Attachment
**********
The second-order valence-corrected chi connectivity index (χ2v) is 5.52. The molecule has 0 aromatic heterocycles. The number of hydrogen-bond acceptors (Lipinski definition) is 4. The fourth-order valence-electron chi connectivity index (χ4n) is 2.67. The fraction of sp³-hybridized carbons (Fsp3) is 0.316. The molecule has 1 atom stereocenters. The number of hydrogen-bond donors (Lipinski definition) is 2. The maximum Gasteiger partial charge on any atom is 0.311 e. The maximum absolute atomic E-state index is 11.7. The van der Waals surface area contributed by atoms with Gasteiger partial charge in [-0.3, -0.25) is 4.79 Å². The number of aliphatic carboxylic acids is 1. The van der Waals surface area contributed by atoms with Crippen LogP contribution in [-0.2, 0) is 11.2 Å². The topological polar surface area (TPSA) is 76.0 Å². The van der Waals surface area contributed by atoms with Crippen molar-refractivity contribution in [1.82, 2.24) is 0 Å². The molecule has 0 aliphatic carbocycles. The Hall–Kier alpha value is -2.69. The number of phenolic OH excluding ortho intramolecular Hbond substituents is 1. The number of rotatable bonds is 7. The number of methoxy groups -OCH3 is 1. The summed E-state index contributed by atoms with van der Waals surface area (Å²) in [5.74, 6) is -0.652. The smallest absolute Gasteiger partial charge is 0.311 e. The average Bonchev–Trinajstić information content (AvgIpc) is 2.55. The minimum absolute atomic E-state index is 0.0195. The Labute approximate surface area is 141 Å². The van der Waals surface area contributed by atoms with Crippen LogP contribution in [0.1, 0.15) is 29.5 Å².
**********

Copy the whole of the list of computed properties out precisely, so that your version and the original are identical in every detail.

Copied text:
The second-order valence-corrected chi connectivity index (χ2v) is 5.52. The molecule has 0 aromatic heterocycles. The number of hydrogen-bond acceptors (Lipinski definition) is 4. The fourth-order valence-electron chi connectivity index (χ4n) is 2.67. The fraction of sp³-hybridized carbons (Fsp3) is 0.316. The molecule has 1 atom stereocenters. The number of hydrogen-bond donors (Lipinski definition) is 2. The maximum Gasteiger partial charge on any atom is 0.311 e. The maximum absolute atomic E-state index is 11.7. The van der Waals surface area contributed by atoms with Gasteiger partial charge in [-0.3, -0.25) is 4.79 Å². The number of aliphatic carboxylic acids is 1. The van der Waals surface area contributed by atoms with Crippen LogP contribution in [-0.2, 0) is 11.2 Å². The topological polar surface area (TPSA) is 76.0 Å². The van der Waals surface area contributed by atoms with Crippen molar-refractivity contribution in [1.82, 2.24) is 0 Å². The molecule has 0 aliphatic carbocycles. The Hall–Kier alpha value is -2.69. The number of phenolic OH excluding ortho intramolecular Hbond substituents is 1. The number of rotatable bonds is 7. The number of methoxy groups -OCH3 is 1. The summed E-state index contributed by atoms with van der Waals surface area (Å²) in [5.74, 6) is -0.652. The smallest absolute Gasteiger partial charge is 0.311 e. The average Bonchev–Trinajstić information content (AvgIpc) is 2.55. The minimum absolute atomic E-state index is 0.0195. The Labute approximate surface area is 141 Å². The van der Waals surface area contributed by atoms with Crippen LogP contribution in [0.1, 0.15) is 29.5 Å².